'Our relationship with nature has changed . . . radically, irreversibly, but by no means all for the bad. Our new epoch is laced with invention. Our mistakes are legion, but our talent is immeasurable.' In The Human Age award-winning nature writer Diane Ackerman confronts the fact that the human race is now the single dominant force of change on the planet. Humans have 'subdued 75 per cent of the land surface, concocted a wizardry of industrial and medical marvels, strung lights all across the darkness'. We now collect the DNA of vanishing species in a 'frozen ark', equip orang-utans with iPads, create wearable technologies and synthetic species that might one day outsmart us. Ackerman takes us on an exciting journey to understand this bewildering new reality, introducing us to many of the people and ideas now creating - perhaps saving - the future. The Human Age is a surprising, optimistic engagement with the dramatic transformations that have shaped, and continue to alter, our world, our relationship with nature and our prospects for the future. Diane Ackerman is one of our most lyrical, insightful and compelling writers on the natural world and The Human Age is a landmark book.
Have you ever relied on your hand to remember your pin rather than your memory? Or acted out a golf stroke before going for it? Or listened to your gut on a big decision? In this insightful new book, leading business anthropologist Simon Roberts breaks down the revolutionary idea of embodied knowledge: the information that is unconsciously picked up by our body for use in every area of our lives. Drawing on his own experience working with some of the world's leading industry experts and looking at a range of real-life examples and cutting-edge science, Roberts explains the various ways in which our body acquires, retains and employs information and why we should learn to trust the instincts that inform the most crucial decisions and actions in our lives. The Power of Not Thinking shows why humans are capable of far more than we are currently led to believe. We just have to stop thinking and start trusting our bodies.
American popular culture is everywhere. All over the world, kids
wear Levis, radios blare rap songs, television stations broadcast
American programs, and Hollywood movies draw huge audiences. Does
this massive "Americanization" of the globe represent some sinister
form of cultural imperialism? Alternatively, do audiences and
consumers in the importing countries accept American movies, music,
and television programs because they match local trends and
desires? Do receiving communities transform these products to fit
their own needs, to the point where they are no longer "American"
but in fact have become indigenous? And who is in charge of all of
this, anyway? Is it Wall Street, Madison Avenue, the Pentagon, the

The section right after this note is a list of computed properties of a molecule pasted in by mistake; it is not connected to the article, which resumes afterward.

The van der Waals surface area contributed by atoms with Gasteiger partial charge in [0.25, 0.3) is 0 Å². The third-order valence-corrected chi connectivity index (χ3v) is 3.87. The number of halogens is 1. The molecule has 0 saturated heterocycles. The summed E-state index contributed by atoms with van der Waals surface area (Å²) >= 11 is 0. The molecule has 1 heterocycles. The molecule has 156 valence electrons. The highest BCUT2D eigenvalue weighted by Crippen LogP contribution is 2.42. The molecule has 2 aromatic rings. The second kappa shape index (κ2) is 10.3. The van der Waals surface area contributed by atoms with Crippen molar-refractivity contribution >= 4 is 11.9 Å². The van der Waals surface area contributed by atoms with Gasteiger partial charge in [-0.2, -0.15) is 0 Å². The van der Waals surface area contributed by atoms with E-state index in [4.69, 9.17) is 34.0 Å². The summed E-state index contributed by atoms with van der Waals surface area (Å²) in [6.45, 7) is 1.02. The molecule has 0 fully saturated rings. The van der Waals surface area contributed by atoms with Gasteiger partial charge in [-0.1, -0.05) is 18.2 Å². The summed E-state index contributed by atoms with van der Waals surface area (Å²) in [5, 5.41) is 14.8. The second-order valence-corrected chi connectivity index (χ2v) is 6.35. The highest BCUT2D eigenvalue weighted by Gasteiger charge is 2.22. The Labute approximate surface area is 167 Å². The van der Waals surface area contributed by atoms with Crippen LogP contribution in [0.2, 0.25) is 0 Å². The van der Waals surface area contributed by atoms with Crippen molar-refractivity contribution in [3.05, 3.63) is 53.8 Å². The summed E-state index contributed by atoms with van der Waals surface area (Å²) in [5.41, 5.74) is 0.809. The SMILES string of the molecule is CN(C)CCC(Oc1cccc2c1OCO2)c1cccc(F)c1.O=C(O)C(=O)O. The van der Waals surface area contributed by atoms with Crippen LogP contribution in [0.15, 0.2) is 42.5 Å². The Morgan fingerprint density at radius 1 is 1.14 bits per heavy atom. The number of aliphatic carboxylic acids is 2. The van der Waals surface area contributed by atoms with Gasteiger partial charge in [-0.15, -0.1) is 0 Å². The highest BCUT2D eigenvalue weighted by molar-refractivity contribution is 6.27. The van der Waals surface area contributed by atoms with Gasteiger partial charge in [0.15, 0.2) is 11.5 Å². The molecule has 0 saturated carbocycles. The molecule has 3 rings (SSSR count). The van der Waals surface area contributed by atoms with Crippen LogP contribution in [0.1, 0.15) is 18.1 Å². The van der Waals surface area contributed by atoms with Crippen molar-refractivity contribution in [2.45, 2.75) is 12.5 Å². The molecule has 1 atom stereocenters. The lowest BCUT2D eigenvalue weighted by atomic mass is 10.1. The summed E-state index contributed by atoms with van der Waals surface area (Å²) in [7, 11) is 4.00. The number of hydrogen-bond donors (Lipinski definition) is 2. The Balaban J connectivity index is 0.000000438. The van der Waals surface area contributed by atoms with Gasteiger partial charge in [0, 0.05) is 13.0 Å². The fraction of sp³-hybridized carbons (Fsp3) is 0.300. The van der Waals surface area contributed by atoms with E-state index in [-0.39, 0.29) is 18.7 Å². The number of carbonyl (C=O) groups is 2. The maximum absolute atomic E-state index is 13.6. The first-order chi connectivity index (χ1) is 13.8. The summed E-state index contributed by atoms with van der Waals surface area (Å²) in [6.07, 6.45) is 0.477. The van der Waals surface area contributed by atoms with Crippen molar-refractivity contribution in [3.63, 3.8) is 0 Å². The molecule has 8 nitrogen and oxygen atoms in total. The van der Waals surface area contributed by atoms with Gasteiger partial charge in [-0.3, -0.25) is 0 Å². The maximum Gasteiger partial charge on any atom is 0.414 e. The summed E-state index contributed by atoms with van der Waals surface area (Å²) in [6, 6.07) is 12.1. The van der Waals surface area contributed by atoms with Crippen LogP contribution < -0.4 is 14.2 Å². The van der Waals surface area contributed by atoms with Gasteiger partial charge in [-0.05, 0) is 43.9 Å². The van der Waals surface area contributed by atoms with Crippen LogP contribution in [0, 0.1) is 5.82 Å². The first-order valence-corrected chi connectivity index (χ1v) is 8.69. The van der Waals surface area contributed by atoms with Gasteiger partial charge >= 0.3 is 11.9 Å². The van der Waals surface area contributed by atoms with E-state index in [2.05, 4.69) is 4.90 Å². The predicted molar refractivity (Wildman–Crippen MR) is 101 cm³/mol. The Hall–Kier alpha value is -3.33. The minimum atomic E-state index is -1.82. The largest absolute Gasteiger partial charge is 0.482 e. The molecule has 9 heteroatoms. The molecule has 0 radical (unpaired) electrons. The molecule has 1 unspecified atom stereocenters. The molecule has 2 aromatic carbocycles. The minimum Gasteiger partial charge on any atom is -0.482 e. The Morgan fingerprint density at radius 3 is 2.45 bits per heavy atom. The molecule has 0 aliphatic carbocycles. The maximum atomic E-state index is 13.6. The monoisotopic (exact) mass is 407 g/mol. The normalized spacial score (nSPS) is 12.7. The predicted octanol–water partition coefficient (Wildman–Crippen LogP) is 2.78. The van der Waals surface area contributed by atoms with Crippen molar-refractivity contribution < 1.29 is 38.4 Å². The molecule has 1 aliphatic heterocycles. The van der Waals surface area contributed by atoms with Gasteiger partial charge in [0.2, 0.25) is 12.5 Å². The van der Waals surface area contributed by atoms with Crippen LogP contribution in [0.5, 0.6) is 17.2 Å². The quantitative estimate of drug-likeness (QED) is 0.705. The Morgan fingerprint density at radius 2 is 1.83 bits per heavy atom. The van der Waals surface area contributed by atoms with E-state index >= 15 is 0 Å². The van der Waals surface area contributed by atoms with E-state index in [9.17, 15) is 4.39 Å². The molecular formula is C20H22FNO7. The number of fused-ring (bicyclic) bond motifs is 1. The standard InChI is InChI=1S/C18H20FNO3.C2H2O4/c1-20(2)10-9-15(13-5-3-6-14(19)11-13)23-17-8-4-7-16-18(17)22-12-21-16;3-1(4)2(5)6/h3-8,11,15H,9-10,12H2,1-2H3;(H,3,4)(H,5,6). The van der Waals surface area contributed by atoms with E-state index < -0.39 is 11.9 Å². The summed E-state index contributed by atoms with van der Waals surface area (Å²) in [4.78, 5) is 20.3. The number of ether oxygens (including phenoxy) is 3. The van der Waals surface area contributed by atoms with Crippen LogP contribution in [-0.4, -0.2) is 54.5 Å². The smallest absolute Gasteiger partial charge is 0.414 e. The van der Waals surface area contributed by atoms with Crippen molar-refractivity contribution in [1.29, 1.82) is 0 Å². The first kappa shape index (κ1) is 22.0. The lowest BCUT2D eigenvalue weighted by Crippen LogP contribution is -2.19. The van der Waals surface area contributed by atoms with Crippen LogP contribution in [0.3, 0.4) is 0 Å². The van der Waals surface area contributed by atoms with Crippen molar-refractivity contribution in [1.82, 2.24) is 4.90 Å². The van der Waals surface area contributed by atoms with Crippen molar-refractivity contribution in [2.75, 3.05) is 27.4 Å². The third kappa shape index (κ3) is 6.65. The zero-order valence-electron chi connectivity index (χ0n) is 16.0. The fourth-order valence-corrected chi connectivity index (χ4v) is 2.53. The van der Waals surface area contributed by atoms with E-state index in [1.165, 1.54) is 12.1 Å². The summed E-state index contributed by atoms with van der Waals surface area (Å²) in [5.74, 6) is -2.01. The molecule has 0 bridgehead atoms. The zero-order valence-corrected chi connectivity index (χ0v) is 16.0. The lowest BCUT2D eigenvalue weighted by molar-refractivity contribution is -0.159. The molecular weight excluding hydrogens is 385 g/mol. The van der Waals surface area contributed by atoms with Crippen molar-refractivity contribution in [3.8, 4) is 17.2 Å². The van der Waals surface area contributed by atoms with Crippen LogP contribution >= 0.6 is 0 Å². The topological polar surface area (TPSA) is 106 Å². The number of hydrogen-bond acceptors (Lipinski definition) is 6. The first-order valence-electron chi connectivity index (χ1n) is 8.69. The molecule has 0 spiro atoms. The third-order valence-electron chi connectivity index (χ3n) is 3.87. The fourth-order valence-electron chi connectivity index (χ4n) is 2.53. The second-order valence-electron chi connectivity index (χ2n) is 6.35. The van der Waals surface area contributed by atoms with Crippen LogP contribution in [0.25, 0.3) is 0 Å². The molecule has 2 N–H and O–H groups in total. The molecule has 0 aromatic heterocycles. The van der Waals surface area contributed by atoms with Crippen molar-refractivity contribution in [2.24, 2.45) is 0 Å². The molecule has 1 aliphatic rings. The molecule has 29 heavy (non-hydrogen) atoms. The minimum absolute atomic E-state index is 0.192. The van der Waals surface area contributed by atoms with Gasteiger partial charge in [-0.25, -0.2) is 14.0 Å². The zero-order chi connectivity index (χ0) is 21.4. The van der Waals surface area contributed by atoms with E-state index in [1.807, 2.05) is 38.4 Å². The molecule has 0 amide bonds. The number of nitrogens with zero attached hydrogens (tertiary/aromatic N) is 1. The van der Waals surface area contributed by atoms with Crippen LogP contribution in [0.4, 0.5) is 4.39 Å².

CIA, or Hollywood? Is it, at least partly, local economic and
political elites in the receiving countries? Or is it simply "the
people," nationalities be damned? These are the questions at the
heart of the essays collected in "Here, There and Everywhere."
He demonstrates that Ashkenazic Jewish culture was profoundly shaped and conditioned by life in an overwhelmingly Christian society. Drawing on diverse Christian documents, he portrays Christian beliefs about medieval Jews and Judaism with a degree of detail seldom found in Jewish historics. Emphasizing social, political, and economic history, but also duscussing religious topics, Glick describes the evolution of a complex, inherently unequal relationship. Because the Ashkenazic Jews of medieval Europe were ancestral to almost the entire Jewish population of eastern Europe, their historical experience played a major role in the heritage of most Jewish Americans.
Comprehensive ethnographic portrait of contemporary rural Barbados focuses on patterns of work, gender relations and life cycle, community, and religion in St. Lucy Parish. Recurring theme throughout work is impact of widening social relations - throughglobalization, tourism, transnationalism, tech
This is the first book to provide a guide to understanding the use of herbal medicines in traditional Iroquois culture. The world view of the Iroquois League or Confederacy - the Mohawk, Oneida, Onondaga, Cayuga, Seneca, and Tuscarora nations - is based on a strong cosmological belief system. This is evident, especially in their medical practices, which connect man to nature and the powerful forces in the supernatural realm. This book relates Iroquois cosmology to cultural themes by showing the inherent spiritual power of plants and how the Iroquois traditionally have used and continue to use plants as remedies.